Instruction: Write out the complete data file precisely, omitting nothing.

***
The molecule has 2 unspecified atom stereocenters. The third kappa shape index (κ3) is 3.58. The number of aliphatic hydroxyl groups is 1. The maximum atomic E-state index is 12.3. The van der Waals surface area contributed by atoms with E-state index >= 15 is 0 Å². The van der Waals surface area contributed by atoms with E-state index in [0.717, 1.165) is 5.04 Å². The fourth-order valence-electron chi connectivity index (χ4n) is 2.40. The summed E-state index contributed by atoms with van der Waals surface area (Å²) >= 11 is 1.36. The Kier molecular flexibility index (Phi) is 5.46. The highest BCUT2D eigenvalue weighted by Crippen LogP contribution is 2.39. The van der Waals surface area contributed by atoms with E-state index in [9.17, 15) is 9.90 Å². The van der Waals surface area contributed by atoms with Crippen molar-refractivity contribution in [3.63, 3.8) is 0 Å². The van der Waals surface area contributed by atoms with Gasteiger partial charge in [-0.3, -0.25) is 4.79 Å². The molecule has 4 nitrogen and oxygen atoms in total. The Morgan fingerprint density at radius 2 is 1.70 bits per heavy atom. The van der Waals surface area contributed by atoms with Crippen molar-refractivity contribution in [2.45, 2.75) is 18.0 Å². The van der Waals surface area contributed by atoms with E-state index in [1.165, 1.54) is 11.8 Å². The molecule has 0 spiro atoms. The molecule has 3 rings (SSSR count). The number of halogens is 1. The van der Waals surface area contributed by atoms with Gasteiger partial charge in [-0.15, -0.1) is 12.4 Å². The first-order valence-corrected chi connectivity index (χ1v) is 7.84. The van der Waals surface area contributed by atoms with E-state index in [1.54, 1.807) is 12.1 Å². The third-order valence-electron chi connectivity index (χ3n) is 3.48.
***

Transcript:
The molecule has 2 unspecified atom stereocenters. The third kappa shape index (κ3) is 3.58. The number of aliphatic hydroxyl groups is 1. The maximum atomic E-state index is 12.3. The van der Waals surface area contributed by atoms with E-state index >= 15 is 0 Å². The van der Waals surface area contributed by atoms with E-state index in [0.717, 1.165) is 5.04 Å². The fourth-order valence-electron chi connectivity index (χ4n) is 2.40. The summed E-state index contributed by atoms with van der Waals surface area (Å²) >= 11 is 1.36. The Kier molecular flexibility index (Phi) is 5.46. The highest BCUT2D eigenvalue weighted by Crippen LogP contribution is 2.39. The van der Waals surface area contributed by atoms with E-state index in [9.17, 15) is 9.90 Å². The van der Waals surface area contributed by atoms with Crippen molar-refractivity contribution in [3.63, 3.8) is 0 Å². The van der Waals surface area contributed by atoms with Gasteiger partial charge in [-0.3, -0.25) is 4.79 Å². The molecule has 4 nitrogen and oxygen atoms in total. The Morgan fingerprint density at radius 2 is 1.70 bits per heavy atom. The van der Waals surface area contributed by atoms with Crippen molar-refractivity contribution in [2.45, 2.75) is 18.0 Å². The van der Waals surface area contributed by atoms with E-state index in [1.165, 1.54) is 11.8 Å². The molecule has 0 spiro atoms. The molecule has 3 rings (SSSR count). The number of halogens is 1. The van der Waals surface area contributed by atoms with Gasteiger partial charge in [-0.15, -0.1) is 12.4 Å². The first-order valence-corrected chi connectivity index (χ1v) is 7.84. The van der Waals surface area contributed by atoms with E-state index in [1.54, 1.807) is 12.1 Å². The third-order valence-electron chi connectivity index (χ3n) is 3.48.